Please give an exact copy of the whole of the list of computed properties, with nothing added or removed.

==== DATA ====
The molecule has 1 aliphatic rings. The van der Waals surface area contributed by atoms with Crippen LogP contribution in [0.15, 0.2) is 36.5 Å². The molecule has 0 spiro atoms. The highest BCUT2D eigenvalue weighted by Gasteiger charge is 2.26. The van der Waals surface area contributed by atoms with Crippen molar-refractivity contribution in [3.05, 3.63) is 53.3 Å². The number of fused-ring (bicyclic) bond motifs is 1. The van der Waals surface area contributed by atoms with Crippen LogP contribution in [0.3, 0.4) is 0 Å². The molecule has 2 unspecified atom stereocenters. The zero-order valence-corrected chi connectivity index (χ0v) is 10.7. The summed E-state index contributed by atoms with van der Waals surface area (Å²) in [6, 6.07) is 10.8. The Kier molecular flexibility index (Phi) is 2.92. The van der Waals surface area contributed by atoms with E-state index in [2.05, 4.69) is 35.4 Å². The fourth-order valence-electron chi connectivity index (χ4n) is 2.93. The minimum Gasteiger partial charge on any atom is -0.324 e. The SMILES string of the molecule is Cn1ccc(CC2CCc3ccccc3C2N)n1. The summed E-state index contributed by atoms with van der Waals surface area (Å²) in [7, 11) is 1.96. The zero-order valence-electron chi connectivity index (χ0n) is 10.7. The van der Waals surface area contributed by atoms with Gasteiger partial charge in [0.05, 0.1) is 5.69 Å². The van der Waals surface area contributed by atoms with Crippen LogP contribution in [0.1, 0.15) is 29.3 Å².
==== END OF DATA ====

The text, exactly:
The molecule has 1 aliphatic rings. The van der Waals surface area contributed by atoms with Crippen LogP contribution in [0.15, 0.2) is 36.5 Å². The molecule has 0 spiro atoms. The highest BCUT2D eigenvalue weighted by Gasteiger charge is 2.26. The van der Waals surface area contributed by atoms with Crippen molar-refractivity contribution in [3.05, 3.63) is 53.3 Å². The number of fused-ring (bicyclic) bond motifs is 1. The van der Waals surface area contributed by atoms with Crippen LogP contribution in [0.3, 0.4) is 0 Å². The molecule has 2 unspecified atom stereocenters. The zero-order valence-corrected chi connectivity index (χ0v) is 10.7. The summed E-state index contributed by atoms with van der Waals surface area (Å²) in [6, 6.07) is 10.8. The Kier molecular flexibility index (Phi) is 2.92. The van der Waals surface area contributed by atoms with E-state index in [2.05, 4.69) is 35.4 Å². The fourth-order valence-electron chi connectivity index (χ4n) is 2.93. The minimum Gasteiger partial charge on any atom is -0.324 e. The SMILES string of the molecule is Cn1ccc(CC2CCc3ccccc3C2N)n1. The summed E-state index contributed by atoms with van der Waals surface area (Å²) in [7, 11) is 1.96. The zero-order valence-electron chi connectivity index (χ0n) is 10.7. The van der Waals surface area contributed by atoms with Gasteiger partial charge in [0.05, 0.1) is 5.69 Å². The van der Waals surface area contributed by atoms with Crippen LogP contribution in [0.1, 0.15) is 29.3 Å².